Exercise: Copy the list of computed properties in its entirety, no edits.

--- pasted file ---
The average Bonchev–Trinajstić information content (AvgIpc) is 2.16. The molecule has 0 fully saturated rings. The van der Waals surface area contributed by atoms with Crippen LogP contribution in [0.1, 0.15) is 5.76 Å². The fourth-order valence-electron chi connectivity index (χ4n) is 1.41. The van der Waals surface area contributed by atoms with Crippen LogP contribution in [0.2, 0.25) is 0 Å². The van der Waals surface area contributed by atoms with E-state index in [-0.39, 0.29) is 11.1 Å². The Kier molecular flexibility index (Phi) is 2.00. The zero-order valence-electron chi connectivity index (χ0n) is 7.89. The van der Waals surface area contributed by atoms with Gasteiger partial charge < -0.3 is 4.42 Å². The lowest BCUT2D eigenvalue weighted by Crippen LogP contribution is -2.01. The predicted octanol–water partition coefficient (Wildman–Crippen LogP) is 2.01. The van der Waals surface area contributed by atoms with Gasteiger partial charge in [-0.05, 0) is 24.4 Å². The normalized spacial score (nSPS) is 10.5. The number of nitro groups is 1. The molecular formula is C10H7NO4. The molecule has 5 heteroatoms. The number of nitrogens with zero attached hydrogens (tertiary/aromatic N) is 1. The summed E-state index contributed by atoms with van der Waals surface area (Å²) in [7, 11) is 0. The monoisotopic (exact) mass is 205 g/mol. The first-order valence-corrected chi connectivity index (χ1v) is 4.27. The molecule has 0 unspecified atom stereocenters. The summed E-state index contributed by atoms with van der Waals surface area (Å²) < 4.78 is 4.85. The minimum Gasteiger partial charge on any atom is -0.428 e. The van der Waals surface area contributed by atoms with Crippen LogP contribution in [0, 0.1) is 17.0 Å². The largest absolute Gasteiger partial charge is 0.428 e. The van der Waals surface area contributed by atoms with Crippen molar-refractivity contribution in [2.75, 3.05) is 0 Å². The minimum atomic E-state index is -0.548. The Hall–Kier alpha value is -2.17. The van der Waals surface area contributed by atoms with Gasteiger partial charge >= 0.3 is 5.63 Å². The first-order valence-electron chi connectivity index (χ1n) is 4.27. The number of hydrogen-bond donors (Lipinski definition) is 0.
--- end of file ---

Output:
The average Bonchev–Trinajstić information content (AvgIpc) is 2.16. The molecule has 0 fully saturated rings. The van der Waals surface area contributed by atoms with Crippen LogP contribution in [0.1, 0.15) is 5.76 Å². The fourth-order valence-electron chi connectivity index (χ4n) is 1.41. The van der Waals surface area contributed by atoms with Crippen LogP contribution in [0.2, 0.25) is 0 Å². The van der Waals surface area contributed by atoms with E-state index in [-0.39, 0.29) is 11.1 Å². The Kier molecular flexibility index (Phi) is 2.00. The zero-order valence-electron chi connectivity index (χ0n) is 7.89. The van der Waals surface area contributed by atoms with Gasteiger partial charge < -0.3 is 4.42 Å². The lowest BCUT2D eigenvalue weighted by Crippen LogP contribution is -2.01. The predicted octanol–water partition coefficient (Wildman–Crippen LogP) is 2.01. The van der Waals surface area contributed by atoms with Gasteiger partial charge in [-0.05, 0) is 24.4 Å². The normalized spacial score (nSPS) is 10.5. The number of nitro groups is 1. The molecular formula is C10H7NO4. The molecule has 5 heteroatoms. The number of nitrogens with zero attached hydrogens (tertiary/aromatic N) is 1. The summed E-state index contributed by atoms with van der Waals surface area (Å²) in [7, 11) is 0. The monoisotopic (exact) mass is 205 g/mol. The first-order valence-corrected chi connectivity index (χ1v) is 4.27. The molecule has 0 unspecified atom stereocenters. The summed E-state index contributed by atoms with van der Waals surface area (Å²) < 4.78 is 4.85. The minimum Gasteiger partial charge on any atom is -0.428 e. The van der Waals surface area contributed by atoms with Crippen LogP contribution in [0, 0.1) is 17.0 Å². The largest absolute Gasteiger partial charge is 0.428 e. The van der Waals surface area contributed by atoms with Crippen molar-refractivity contribution in [2.75, 3.05) is 0 Å². The minimum atomic E-state index is -0.548. The Hall–Kier alpha value is -2.17. The van der Waals surface area contributed by atoms with Gasteiger partial charge >= 0.3 is 5.63 Å². The first-order valence-electron chi connectivity index (χ1n) is 4.27. The number of hydrogen-bond donors (Lipinski definition) is 0.